Clippers forward Kawhi Leonard shoots over Houston Rockets' Jae'Sean Tate on April 9 at Staples Center.
(Mark J. Terrill / Associated Press)

Many of the 21 threes that buried the Timberwolves came after at least one, and often two, swing passes that turned an open look into an even more wide-open opportunity. It’s no coincidence that 55% of Clippers shots this season have come with the closest defender at least four feet away.

“It’s the same thing we’ve been harping on all season is making your teammate better, give up a good shot to get a great shot,” Lue said. “These guys have truly and clearly bought in and it starts with PG and Kawhi [Leonard] and the job they’ve done being scorers and being able to score one on one anytime they want. But also making their teammates better, that’s what’s taking us to the next level right now.

“Kawhi had a good shot he passed up for an extra shot for [Morris] in the corner. Kawhi was wide open. Those things are infectious and you want to play like that.”

The 50/50 feat was more common in the previous decade, but those figures reveal the NBA’s recent three-point revolution and, because of it, the degree of difficulty that has gone into the shooting performances by previous Warriors teams, and these Clippers.

Perhaps nobody in sports had a tougher job than Elgin Baylor when he was an executive with the Clippers under the ownership of Donald Sterling.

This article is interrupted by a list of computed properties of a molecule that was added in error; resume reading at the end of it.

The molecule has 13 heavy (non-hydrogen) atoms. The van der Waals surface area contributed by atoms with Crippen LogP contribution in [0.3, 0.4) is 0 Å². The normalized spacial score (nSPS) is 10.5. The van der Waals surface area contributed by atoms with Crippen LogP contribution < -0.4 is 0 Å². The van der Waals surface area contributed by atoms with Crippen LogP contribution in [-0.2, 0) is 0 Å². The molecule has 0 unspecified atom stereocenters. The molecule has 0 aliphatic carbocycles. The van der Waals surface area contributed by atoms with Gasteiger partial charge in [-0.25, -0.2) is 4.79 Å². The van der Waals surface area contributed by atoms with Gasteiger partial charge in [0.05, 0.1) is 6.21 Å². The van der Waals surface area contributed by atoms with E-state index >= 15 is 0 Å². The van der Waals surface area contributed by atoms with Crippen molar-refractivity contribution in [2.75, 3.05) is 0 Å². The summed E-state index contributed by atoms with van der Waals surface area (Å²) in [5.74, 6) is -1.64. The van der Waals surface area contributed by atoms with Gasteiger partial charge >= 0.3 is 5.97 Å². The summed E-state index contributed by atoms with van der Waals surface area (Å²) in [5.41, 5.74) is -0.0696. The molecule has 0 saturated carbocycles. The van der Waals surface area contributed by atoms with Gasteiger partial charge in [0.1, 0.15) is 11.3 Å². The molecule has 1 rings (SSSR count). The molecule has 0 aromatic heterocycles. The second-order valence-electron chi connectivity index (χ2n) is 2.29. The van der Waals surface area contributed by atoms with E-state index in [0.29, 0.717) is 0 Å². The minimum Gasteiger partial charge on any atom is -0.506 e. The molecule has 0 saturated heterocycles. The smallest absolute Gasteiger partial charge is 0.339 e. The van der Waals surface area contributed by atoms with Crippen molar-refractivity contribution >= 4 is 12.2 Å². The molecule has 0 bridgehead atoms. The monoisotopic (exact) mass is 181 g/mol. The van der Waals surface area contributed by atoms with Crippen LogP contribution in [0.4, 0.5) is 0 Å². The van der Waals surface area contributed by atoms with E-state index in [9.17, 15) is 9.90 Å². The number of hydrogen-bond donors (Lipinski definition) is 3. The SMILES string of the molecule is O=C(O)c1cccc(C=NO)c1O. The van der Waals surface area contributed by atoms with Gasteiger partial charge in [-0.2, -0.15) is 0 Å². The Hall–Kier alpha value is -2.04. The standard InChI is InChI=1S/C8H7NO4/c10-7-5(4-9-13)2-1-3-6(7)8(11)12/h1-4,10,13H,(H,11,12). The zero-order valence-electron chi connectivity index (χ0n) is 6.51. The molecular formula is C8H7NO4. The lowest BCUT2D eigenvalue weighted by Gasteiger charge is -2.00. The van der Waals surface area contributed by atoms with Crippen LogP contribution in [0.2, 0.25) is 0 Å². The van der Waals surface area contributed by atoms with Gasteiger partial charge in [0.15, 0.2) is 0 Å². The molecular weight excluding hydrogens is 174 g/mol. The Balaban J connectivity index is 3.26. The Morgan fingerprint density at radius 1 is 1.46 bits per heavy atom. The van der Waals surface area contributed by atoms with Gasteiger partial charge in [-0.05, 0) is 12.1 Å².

When Boston shot 50% or better both from the field and on threes 17 times during the lockout-shortened 2011-12 season, only three of those games featured at least 20 three-point attempts. Phoenix attempted more than 20 three-pointers just six times during its 16 50/50 games in 2008-09 and Utah just three en route to 16 the season before that. Only Mike D’Antoni’s 2009-10 Suns, which took 20 or more threes 13 times amid its league-leading 21 50/50 games, was truly ahead of the curve.

The Clippers still have 13 games left to add to their total. To do it, they’ll have to find at least one new victim: The Timberwolves, after allowing a 50/50 game in all three matchups against the Clippers this season, are mercifully no longer on the schedule.

“You can’t necessarily control the results, but the way we’ve been approaching the game, I think, has been better,” Jackson said. “And it’s been more consistent.”



When: Tuesday, 7 p.m.

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Update: The Clippers signed Yogi Ferrell to a 10-day contract Monday. He had played with Cleveland and Utah’s G League affiliate previously this season. He takes the 15th and final roster spot that belonged to forward Malik Fitts, whose 10-day deal had come to an end. Damian Lillard, the Trail Blazers’ All-Star guard who has missed the last two games with a hamstring injury, has made 17.9% of his field goals and just one of his 14 three-pointers (7.1%) in two losses this season to the Clippers (40-19). Including its April 6 loss to the Clippers, Portland (32-24) has lost five of its last seven games.